Balkanization is a pejorative, geopolitical term, typically used to describe the process of fragmentation or division of a region or state into smaller regions or states that are often hostile or non-cooperative with one another. Bruce J. Summers, who consults with the financial markets group of the Federal Reserve Bank of Chicago, recently used it to describe the impact of vested interests on the future of payments and money movement in the United States.
Summers’ comments appeared in a Bank Technology News article entitled “Imagining a Real Time Payments System.” This BTN article is one of many published on real time payments since the Federal Reserve kicked off a nationwide debate by releasing a paper that challenged the status quo of the U.S. payments system. Many have weighed in on why modernization of this type must or must not go forward. Anyone following the dialogue or, in some cases the diatribe, can easily grow cynical of the arguments on both sides but nowhere is the voice for self-interest more visible than among those who want the payments ecosystem in the U.S. to stay just as it is.
Of all the voices involved, banks and credit unions should be shouting the loudest for change in the way money is moved. Today, these institutions offer customers several ways to move their money including account-to-account transfers, person-to-person payments and bill pay. In most cases, FIs use single sign on to send customers to the third parties FIs use to provide these services. In an age where the digital banking customer is king, this model hamstrings banks and credit unions in material ways impacting their top and bottom lines.
Earlier this year at FinovateSpring, Mark Vipond – our CEO – highlighted the specific impacts of this approach: “The harsh reality is that many financial institutions have lost control of their customer’s digital experience. They’ve outsourced control of the user’s interactions, limited access to the digital data needed to deepen their customer relationships and diluted their brand. And, all the while, they’ve driven up the cost and complexity of their digital operations.”
When this statement was first written to be part of the script, some of us worried that it might be too controversial. It turned out to be not even provocative for most of the FIs we met with after Mark finished speaking. Repeatedly they confirmed the fragmentation, division, cost and complexity he had described in his presentation. None seemed surprised when we told them about a bank that did take a close look at the data associated with the money movement activities of their customers and discovered not only that they were their own largest bill pay recipient but also that those payments were being made by paper check. That single piece of data will save that bank over a million dollars in the next twelve months with less costly routing options.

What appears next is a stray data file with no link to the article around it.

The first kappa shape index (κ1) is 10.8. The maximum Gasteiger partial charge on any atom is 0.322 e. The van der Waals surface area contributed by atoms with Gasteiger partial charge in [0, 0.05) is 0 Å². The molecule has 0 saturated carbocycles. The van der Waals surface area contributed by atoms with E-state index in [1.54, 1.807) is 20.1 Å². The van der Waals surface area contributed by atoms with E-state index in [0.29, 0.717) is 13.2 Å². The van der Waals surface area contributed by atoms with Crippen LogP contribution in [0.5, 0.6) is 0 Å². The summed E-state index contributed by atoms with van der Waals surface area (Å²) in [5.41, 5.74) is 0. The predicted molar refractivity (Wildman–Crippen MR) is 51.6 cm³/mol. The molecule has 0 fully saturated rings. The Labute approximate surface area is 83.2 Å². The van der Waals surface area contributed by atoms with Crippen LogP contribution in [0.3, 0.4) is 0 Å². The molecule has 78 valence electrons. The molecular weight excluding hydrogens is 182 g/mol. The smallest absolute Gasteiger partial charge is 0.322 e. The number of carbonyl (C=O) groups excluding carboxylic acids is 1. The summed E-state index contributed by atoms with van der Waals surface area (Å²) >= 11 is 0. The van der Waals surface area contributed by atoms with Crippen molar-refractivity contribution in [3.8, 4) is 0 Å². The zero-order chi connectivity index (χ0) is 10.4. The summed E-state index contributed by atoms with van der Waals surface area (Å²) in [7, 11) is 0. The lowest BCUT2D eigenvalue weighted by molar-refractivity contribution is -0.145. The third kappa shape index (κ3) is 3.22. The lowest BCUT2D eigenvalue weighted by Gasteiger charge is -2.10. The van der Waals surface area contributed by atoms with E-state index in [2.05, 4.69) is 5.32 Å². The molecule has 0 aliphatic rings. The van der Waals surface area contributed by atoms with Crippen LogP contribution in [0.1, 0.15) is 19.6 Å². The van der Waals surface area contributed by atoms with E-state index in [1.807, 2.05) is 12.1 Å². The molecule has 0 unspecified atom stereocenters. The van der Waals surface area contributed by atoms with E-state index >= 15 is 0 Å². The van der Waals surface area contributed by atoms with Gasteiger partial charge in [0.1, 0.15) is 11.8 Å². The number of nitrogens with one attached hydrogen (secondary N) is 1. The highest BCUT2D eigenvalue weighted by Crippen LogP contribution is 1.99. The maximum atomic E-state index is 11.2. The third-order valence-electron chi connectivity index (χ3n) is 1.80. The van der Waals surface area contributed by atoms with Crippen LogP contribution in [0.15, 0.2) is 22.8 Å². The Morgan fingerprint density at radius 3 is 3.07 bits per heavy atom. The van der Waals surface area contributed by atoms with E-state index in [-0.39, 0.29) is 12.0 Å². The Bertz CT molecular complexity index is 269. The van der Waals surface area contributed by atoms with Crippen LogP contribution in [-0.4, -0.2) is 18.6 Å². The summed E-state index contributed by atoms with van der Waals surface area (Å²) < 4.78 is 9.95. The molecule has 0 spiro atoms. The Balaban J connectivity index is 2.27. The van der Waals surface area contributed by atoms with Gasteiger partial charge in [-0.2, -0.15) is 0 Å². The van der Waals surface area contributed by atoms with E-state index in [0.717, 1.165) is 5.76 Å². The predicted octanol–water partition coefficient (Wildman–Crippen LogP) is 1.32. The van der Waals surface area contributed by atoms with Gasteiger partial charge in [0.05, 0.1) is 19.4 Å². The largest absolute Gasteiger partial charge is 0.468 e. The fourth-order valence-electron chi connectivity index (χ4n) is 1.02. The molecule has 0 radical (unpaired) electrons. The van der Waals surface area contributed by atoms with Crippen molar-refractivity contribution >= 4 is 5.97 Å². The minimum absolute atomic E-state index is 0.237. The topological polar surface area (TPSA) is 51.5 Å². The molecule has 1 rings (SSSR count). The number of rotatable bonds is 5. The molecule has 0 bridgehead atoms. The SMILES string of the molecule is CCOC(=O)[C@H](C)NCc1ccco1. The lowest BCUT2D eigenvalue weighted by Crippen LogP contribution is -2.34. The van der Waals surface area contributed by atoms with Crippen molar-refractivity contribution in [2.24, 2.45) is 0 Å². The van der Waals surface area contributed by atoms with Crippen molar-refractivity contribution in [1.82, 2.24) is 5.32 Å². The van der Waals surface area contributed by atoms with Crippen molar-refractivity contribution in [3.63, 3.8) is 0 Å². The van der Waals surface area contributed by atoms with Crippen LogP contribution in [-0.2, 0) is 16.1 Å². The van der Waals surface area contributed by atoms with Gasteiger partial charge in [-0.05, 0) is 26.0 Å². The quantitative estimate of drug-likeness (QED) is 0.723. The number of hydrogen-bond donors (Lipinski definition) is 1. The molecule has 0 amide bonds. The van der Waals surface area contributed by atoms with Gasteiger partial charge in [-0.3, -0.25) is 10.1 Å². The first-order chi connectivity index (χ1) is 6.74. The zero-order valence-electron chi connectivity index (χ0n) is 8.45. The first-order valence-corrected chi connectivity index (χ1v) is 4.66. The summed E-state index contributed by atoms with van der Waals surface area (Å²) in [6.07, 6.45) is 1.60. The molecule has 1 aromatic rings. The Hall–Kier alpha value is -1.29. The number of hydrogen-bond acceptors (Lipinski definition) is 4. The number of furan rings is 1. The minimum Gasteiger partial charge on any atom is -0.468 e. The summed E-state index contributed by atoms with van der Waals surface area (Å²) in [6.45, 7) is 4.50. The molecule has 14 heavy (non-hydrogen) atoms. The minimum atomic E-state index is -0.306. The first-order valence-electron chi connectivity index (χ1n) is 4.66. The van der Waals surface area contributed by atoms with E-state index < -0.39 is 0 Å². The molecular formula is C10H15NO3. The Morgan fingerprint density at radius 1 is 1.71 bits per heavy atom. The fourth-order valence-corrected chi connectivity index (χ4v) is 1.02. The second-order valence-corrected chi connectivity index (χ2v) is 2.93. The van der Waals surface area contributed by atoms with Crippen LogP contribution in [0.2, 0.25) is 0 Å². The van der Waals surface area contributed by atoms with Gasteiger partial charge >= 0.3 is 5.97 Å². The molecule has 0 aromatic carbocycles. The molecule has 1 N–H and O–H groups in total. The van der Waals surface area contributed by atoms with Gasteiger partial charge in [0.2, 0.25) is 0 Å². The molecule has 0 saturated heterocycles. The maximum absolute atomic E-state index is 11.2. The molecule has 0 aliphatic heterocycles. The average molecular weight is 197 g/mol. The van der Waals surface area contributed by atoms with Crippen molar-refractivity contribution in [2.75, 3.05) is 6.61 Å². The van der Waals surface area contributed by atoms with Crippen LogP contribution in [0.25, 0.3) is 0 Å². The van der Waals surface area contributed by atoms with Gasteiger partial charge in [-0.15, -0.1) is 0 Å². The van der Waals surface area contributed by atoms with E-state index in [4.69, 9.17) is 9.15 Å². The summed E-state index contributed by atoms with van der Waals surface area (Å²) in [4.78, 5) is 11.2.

As with the geopolitical landscape, the divisions and conflicts of interest that have arisen in money movement have emerged over time as complexity was introduced into the environment. The consumers’ increasing use of digital devices to gain access to the products and services offered by banks and credit unions has been a catalyst for accelerating that complexity.
Most FIs have struggled to react to the pace of this adoption. Few could foresee the coming wave of new digital devices and access points. Now, the continuing proliferation of these devices has awakened many organizations to the fact that a reactive mode is not a long-term strategy. And as they look at options, many are realizing they have fractured their brands across digital channels and across the services they provide digitally such as account-to-account transfers, person-to-person payments and bill pay.
There is a replacement cycle that has just begun in digital banking especially, among the large CUs and middle-tier banks. This replacement cycle will address the limitations of legacy online and first gen mobile banking tech that FIs have in place. However, the choices made by banks and credit unions during this replacement cycle will need to be about more than modernizing their technology. FIs must regain control of the user experience beyond the UI and that means capturing, consolidating and analyzing data about how their customers manage and move money.
Once they have that data, they will be able to save themselves money through least costly routing options and provide their customers with valuable services such as predictive cash flow. Being able to help customers in this and other ways will require that banks and credit unions take the lead in consolidating the Balkanized landscape of payments that exists today before it gets any worse.